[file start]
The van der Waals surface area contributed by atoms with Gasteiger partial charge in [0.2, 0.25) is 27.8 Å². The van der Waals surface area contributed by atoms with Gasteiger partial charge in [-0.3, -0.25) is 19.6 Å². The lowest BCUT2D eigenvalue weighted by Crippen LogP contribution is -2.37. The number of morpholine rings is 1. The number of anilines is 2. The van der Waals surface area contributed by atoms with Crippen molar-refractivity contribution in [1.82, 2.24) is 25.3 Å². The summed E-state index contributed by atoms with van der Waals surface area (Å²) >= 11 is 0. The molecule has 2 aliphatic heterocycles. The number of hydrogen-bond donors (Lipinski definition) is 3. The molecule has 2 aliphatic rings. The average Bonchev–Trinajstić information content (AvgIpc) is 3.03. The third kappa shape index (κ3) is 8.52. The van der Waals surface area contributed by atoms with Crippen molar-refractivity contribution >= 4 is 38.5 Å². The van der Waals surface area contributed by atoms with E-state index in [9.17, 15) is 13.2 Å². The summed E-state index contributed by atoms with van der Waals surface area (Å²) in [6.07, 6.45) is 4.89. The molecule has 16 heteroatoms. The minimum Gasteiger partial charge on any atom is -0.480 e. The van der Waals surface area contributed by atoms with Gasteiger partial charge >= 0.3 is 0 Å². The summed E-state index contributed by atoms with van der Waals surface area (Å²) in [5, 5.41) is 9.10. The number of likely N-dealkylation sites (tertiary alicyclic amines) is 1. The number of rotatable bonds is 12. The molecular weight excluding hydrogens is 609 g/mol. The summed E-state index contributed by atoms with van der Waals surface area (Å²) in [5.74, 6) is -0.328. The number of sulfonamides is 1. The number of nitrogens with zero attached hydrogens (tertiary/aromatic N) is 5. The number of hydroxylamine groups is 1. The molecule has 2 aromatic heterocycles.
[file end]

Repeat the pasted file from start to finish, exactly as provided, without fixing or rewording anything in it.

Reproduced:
The van der Waals surface area contributed by atoms with Gasteiger partial charge in [0.2, 0.25) is 27.8 Å². The van der Waals surface area contributed by atoms with Gasteiger partial charge in [-0.3, -0.25) is 19.6 Å². The lowest BCUT2D eigenvalue weighted by Crippen LogP contribution is -2.37. The number of morpholine rings is 1. The number of anilines is 2. The van der Waals surface area contributed by atoms with Crippen molar-refractivity contribution in [1.82, 2.24) is 25.3 Å². The summed E-state index contributed by atoms with van der Waals surface area (Å²) >= 11 is 0. The molecule has 2 aliphatic heterocycles. The number of hydrogen-bond donors (Lipinski definition) is 3. The molecule has 2 aliphatic rings. The average Bonchev–Trinajstić information content (AvgIpc) is 3.03. The third kappa shape index (κ3) is 8.52. The van der Waals surface area contributed by atoms with Crippen molar-refractivity contribution >= 4 is 38.5 Å². The van der Waals surface area contributed by atoms with E-state index in [9.17, 15) is 13.2 Å². The summed E-state index contributed by atoms with van der Waals surface area (Å²) in [6.07, 6.45) is 4.89. The molecule has 16 heteroatoms. The minimum Gasteiger partial charge on any atom is -0.480 e. The van der Waals surface area contributed by atoms with Gasteiger partial charge >= 0.3 is 0 Å². The summed E-state index contributed by atoms with van der Waals surface area (Å²) in [5, 5.41) is 9.10. The number of likely N-dealkylation sites (tertiary alicyclic amines) is 1. The number of rotatable bonds is 12. The molecular weight excluding hydrogens is 609 g/mol. The summed E-state index contributed by atoms with van der Waals surface area (Å²) in [5.74, 6) is -0.328. The number of sulfonamides is 1. The number of nitrogens with zero attached hydrogens (tertiary/aromatic N) is 5. The number of hydroxylamine groups is 1. The molecule has 2 aromatic heterocycles.